1. Certificates Of Deposit: Introduction
  2. Certificates Of Deposit: Safety And More!
  3. Certificates Of Deposit: The Basic Model
  4. Certificates Of Deposit: Bells And Whistles (Part I)
  5. Certificates Of Deposit: Bells And Whistles (Part 2)
  6. Certificates Of Deposit: Maturity And Strategies
  7. Certificates Of Deposit: Details To Consider
  8. Certificates Of Deposit: Conclusion
Safety is a hallmark of the traditional certificate of deposit (CD) sold by a bank or credit union. Investors seeking a low-risk investment expect that many CDs, when held to maturity, will return the full amount of the original investment, even if the institution issuing the CD collapses. A federally-insured bank CD has the backing of the Federal Deposit Insurance Corporation (FDIC), and CDs at credit unions are often guaranteed by the National Credit Union Administration (NCUA). Of course, these institutions have limits on what they will insure. As of 2011, the FDIC insured up to $250,000 in a single account.

The well-publicized government bailout bill that passed in October 2008 prompted an increase in the FDIC's insurance cap from $100,000 to $250,000. The FDIC will only be required to cover $250,000 per insured account. Because the increased limit could increase any time in the future it would be advisable to seek out the current coverage at fdic.gov, this tutorial will presume an insurance coverage limit of $250,000 for an individual account.

The FDIC and NCUA offer more protection for retirement accounts than individual accounts. CDs held in an individual retirement account (IRA) are insured up to $250,000. Accounts set up under a different set of provisions, such as a trust, can be covered to a higher amount. A trust with three beneficiaries, for example, can hold up to $750,000 in insured deposits. (Get the most out of your retirements savings, read 11 Things You May Not Know About Your IRA.)

Joint insured accounts have a limit twice that of individual accounts: $500,000. A married couple with a joint account and individual accounts can receive $1,000,000 of insurance for their deposits. Add the limit of the couple's joint account to the limit of each individual account ($500,000 + $250,000 + $250,000 = $1,000,000).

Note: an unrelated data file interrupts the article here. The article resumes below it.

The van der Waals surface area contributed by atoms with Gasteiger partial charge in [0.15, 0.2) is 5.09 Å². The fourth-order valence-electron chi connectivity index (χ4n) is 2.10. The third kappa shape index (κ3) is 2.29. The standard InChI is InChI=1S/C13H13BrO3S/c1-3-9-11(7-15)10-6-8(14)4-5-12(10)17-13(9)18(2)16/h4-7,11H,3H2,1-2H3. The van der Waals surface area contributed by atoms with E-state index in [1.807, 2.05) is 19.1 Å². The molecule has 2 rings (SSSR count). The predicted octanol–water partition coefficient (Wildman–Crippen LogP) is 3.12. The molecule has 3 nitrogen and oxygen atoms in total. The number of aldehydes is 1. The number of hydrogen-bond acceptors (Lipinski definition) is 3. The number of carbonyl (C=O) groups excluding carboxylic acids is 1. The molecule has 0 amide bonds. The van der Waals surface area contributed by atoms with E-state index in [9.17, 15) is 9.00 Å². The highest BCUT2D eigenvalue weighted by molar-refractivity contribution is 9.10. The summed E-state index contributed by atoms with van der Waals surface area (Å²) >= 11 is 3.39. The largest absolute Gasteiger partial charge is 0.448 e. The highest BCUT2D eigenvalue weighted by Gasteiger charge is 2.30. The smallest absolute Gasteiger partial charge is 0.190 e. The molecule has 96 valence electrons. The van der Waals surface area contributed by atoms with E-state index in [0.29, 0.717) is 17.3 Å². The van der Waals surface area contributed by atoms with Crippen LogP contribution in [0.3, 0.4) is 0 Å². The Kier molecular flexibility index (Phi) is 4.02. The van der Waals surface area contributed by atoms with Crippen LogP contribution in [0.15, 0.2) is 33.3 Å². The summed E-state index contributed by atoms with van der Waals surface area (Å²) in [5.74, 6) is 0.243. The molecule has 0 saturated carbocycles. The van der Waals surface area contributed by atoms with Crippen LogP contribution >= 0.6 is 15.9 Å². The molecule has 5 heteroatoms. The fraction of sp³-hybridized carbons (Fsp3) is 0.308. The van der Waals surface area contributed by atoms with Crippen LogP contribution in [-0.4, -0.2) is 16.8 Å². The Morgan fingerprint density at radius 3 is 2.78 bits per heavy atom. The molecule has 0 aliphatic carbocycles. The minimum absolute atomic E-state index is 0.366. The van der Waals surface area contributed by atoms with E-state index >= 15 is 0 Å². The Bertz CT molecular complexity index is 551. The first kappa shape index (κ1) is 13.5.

Investors without joint accounts can increase their total coverage by opening CDs at multiple institutions. Putting $250,000 in each of three banks, for instance, yields $750,000 of coverage. The married couple from the previous example can benefit from accounts at multiple institutions by setting up $1,000,000 in insured accounts at one bank (two individual accounts and one joint account) and then doing the same thing at a different bank or credit union. By investing through multiple institutions, it is possible to deposit an insured amount of money limited only by the number of financial institutions involved. Keep in mind that each set of accounts must be at different financial institutions, not at a different branch office of the same institution. (Find out how CDs hold up when the market it down; read Are CDs Good Protection For The Bear Market?)

Investing in more than one bank or credit union also provides an opportunity to invest larger covered amounts. For example, if Juan has $1,000,000 to invest in CDs, but doesn't want to put all of the money into one account because the insurance will cover only up to $250,000, he can split the $1,000,000 into $250,000 increments and invest them separately in four different institutions. This way, his entire $500,000 is covered.

If opening multiple accounts is impractical, there is another option. The Certificate of Deposit Account Registry Service (CDARS) offers up to $50 million in FDIC insurance coverage with a single bank deposit. The bank spreads the money across multiple institutions participating in the CDARS program.

Certificates Of Deposit: Safety And More!
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